Here are some images of the AMT Round-2 1/2500th scale Enterprises. There are four kits in the series and I'm working on them all, but this is just the first kit, which includes the TOS Enterprise, the Enterprise-A, and the Enterprise-B.
The kits themselves are basically small snap-together models with heavy and simplified panel lines, and relatively few parts. Like all snap-fit models, they look better if you use cement and clamps, and then fill and sand the occasionally largish seams. But on the whole, they didn't fit too badly at all. I sanded off the panel lines on the TOS Enterprise's secondary hull; I didn't think they did anything for the model.
The real heart of the kit are the decals. The TOS Enterprise gets its share of decals, but they're nothing compared to the A and B models, which end up almost completely covered with decals - Aztec patterns, phaser banks, registration markings, warp nacelles, everything. The Enterprise-B even comes with a decal for the roof of the shuttlecraft bay, for crying out loud. The decals are so comprehensive that they're actually credited by name in the kit instructions; they are the work of a Mr. E. James Small of www.smallartworks.ca, and Mr. Small does fabulous work.
In fact, in the ensuing photographs, the only thing I painted by hand was the main deflector dish on the TOS Enterprise. Everything else is decal. (Well, other than the grey and white base colors, but that went without saying.)
The decals are just superb. They fit where they're supposed to go. They're thin and flexible, and respond to setting solution, but they're also tough and resistant to breakage. I managed to break a few, but I really had to manhandle them to get them to break. I managed to get some of the decals just horribly wadded up, but they're tough enough that I was able to tease them back into proper form with a little water and patience, and without damage either.
Here and there I encountered a few alignment problems. The tops of the warp nacelles show a sliver of the white base coat where two decals didn't quite meet, but that was my fault. I found really only three issues with the decals. One was the white backing for the yellow circle on the underside of the TOS Enterprise; it was offset by a few millimeters. Another was that the NCC-1701B registration markings on the Enterprise-B are mirror-imaged on one side. But you have to be right on top of them to see that they're mirror-imaged. And the third was that the color was printed in the form of tiny dots rather than solid colors, but again, you have to be right on top of the model to notice it.
But don't let me convince you otherwise - the decals were simply excellent. They're probably too extensive and complicated for inexperienced modelers, but if you've laid down a few decals in your day, you shouldn't have any problem with them.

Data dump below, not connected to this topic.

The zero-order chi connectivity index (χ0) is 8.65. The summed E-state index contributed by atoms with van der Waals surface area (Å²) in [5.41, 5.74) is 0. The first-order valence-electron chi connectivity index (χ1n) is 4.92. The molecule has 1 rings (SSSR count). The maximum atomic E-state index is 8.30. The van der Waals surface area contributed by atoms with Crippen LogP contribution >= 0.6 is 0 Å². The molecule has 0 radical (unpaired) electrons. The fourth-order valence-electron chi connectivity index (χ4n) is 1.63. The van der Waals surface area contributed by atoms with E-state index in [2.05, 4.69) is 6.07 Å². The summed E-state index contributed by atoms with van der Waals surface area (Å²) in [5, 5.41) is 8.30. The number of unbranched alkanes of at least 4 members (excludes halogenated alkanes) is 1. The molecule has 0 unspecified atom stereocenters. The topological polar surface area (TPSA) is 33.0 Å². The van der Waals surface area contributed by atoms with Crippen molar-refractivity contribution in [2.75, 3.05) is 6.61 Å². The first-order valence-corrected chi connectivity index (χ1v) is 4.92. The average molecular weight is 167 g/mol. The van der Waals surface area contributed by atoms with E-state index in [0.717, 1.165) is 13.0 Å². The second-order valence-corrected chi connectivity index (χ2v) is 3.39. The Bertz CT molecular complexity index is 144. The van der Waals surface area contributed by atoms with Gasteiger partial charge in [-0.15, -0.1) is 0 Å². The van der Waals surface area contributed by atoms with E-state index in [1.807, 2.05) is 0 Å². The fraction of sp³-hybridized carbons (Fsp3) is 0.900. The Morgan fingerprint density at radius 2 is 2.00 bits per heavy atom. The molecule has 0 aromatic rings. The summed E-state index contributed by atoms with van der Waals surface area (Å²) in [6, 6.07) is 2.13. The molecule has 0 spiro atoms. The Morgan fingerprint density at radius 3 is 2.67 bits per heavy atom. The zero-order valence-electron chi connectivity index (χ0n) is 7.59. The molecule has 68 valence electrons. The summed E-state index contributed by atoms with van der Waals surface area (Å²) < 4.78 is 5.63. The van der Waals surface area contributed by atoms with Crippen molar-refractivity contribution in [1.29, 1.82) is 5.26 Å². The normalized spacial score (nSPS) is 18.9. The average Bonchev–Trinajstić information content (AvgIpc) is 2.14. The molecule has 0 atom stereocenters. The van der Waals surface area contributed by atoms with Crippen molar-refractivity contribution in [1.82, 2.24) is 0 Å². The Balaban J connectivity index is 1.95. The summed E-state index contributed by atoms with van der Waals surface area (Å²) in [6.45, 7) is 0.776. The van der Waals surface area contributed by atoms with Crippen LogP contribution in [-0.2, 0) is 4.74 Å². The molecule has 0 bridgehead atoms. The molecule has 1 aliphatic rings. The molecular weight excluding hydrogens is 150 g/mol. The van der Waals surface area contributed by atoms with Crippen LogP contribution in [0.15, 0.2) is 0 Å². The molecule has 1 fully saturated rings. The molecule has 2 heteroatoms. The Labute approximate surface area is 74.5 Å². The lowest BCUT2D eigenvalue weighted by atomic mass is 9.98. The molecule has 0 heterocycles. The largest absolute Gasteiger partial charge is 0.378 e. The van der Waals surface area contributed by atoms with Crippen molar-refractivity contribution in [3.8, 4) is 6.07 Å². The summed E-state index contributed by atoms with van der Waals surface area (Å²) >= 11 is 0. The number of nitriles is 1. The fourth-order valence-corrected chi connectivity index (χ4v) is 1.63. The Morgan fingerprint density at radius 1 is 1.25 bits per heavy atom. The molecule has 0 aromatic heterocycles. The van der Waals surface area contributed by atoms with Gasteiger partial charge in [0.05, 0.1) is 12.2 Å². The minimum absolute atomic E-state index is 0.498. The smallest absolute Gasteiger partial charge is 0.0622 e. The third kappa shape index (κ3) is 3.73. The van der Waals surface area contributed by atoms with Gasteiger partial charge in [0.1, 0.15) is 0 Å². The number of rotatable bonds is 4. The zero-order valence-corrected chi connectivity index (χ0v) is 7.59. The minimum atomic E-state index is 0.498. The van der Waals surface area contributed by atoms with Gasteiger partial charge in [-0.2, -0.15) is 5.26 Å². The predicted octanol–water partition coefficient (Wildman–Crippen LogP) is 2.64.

TOS Enterprise with some old-school Testors paint to show scale. Yes, I intend to finish painting the remaining details, but I wanted to show the models as they come together out of the box. And speaking of the boxes - in some ways I like the new prism-shaped boxes, and in other ways, I don't. They're distinctive, colorful and attractive, but they don't stack worth a damn.
Another view. Everything's a decal except the base color (Testors camouflage grey) and the main deflector dish.
Enterprise-B. Everything is a decal, except for the semi-gloss white base coat. You can see a slight alignment problem on the top of the left warp nacelle, where a sliver of the base color shows, and here and there are a few bubbles that I need to pop and treat with decal solvent, but with minimal effort you end up with a very nice model.
I'm also working on the C, D and E models of the Enterprise, and the same remarks apply generally to them, with one notable and unfortunate exception: the decals for the Enterprise-C are as miserable as the others are good. It isn't a problem with design; it's how they were printed. They're stiff, thick, inflexible, and strangely transparent. They're also largely immune to decal solvent. And worst of all, they're brittle and readily break up into dozens of jagged fragments. I stopped after ruining two decals, and am now making up my mind whether I want to try to rehabilitate the decals or just mask and paint most of the detail myself.
And that's unfortunate, because I really like the chunky lines of the Enterprise-C and was looking forward to finishing it.
Thus far the Enterprise-E decals are proving to be workable, and I haven't started decaling the Enterprise-D yet.